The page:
Zimbabweans Put Words Into Action
President Robert Mugabe’s land grab threat seem to be playing out as Zimbabweans are reported to have begun to take up lands from White farmers.
Weeks back, the 96-year-old president threatened to remove all the remaining 73 white commercial farmers and give lands to young Zimbabweans.
While addressing thousands of Zanu PF supporters at Rudhaka Stadium in Marondera at a youth rally, Mugabe said his government discovered that the former Mashonaland East minister, Ray Kaukonde, had during his term, protected white farmers from eviction under the controversial land reform programme.
“These white-owned farms are the ones we are taking for the people who want land, but they will get few hectares as the population has grown. We want to decongest the rural areas,” he said
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Following these Mugabe’s land grab threat, there are reports of some black Zimbabweans forcefully taking lands from the white commercial farmers.
According to reports from local Zimbabwean news, a top cleric, Trevor Manhanga is linked to the ruling Zanu-PF party, allegedly grab land in Manicaland, ahead of Mugabe’s visit to the province on Friday.
The villagers said that Manhanga, an Evangelical Fellowship of Zimbabwe bishop, was on Tuesday dragged to the High Court by villagers from the Makoni district of Manicaland, about 30km west of Rusape town.
The clergyman allegedly grabbed Lesbury Farm, owned by Robert Smart, in order to erect a church on shrines that the villagers said were sacred, court papers showed.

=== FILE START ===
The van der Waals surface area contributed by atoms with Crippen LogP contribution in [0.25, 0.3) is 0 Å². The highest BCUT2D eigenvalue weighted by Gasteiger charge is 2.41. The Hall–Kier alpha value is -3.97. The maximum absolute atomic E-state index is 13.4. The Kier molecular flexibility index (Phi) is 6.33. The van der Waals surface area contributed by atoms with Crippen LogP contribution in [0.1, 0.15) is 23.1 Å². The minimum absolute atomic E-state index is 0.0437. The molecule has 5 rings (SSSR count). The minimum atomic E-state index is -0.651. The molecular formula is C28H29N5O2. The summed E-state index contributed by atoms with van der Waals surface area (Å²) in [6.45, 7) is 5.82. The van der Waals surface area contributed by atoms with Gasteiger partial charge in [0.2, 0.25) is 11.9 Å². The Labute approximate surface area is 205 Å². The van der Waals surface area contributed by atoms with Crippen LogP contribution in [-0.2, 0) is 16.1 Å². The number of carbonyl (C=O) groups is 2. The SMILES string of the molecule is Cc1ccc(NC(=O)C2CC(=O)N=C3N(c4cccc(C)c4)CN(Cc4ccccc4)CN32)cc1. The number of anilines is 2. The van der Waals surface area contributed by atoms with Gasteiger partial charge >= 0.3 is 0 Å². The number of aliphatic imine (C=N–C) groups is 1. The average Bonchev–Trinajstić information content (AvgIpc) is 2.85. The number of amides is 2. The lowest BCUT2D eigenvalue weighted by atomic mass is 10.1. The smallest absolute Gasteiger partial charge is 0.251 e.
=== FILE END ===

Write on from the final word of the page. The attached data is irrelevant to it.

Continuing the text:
Worst still, the paper showed that following Mugabe’s land grab threat, Land Minister Douglas Mombeshora gave Manhanga permission to occupy the land, despite reports showing that the Machinya Hills, located on the property, had archaeological sites that could attract tourists.
The archaeological sites were protected in terms of the country’s laws that protect cultural rights and the Manicaland villagers performed their cultural rituals at the Machinya Hills on a yearly basis, with financial support from Smart.
The villagers were now seeking an interdict against the land minister – as well as Manhanga, David Nyakonda and William Samhungu (the incumbent chief) – who were given official letters to occupy the disputed property.
Peter Tandi who led the villagers, said he had approached Vice President Phelekezela Mphoko, with a view to stopping Manhanga from grabbing the farm, but to no avail.
“Manhanga also has the support of [Manicaland Provincial Affairs Minister] Mandi Chimene to grab the property,” said Tandi.
Mugabe’s land grab threat are meant to pacify Zanu PF youths who have demanded urban and agricultural land ahead of the 2018 elections but the veteran leader wondered how the youths who are demanding land would farm the land when they lacked resources.
“Our challenge is that if we give a youth 100ha, he won’t manage that with only a young wife, one hoe and no money and inputs,” said Mugabe.
“We have discovered that those allocated land earlier are now selling it to the former white farmers. The whites are coming back as they have discovered that in South Africa where they had resettled to is hot.
“They pretend to be staying in cities, but at night they talk to the farmers and convince them to farm on their behalf and they share the profits.
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Meanwhile, some workers at the farm accused Manhanga of roping in Rusape police officers to “terrorise” Smart, resulting in the police firing gunshots to disperse angry villagers who had gathered at the property in support of the white commercial farmer.
“The police forced open a safe that contained Smart’s money and went away with $75 000 meant for the payment of workers’ salaries,” claimed a source at the farm.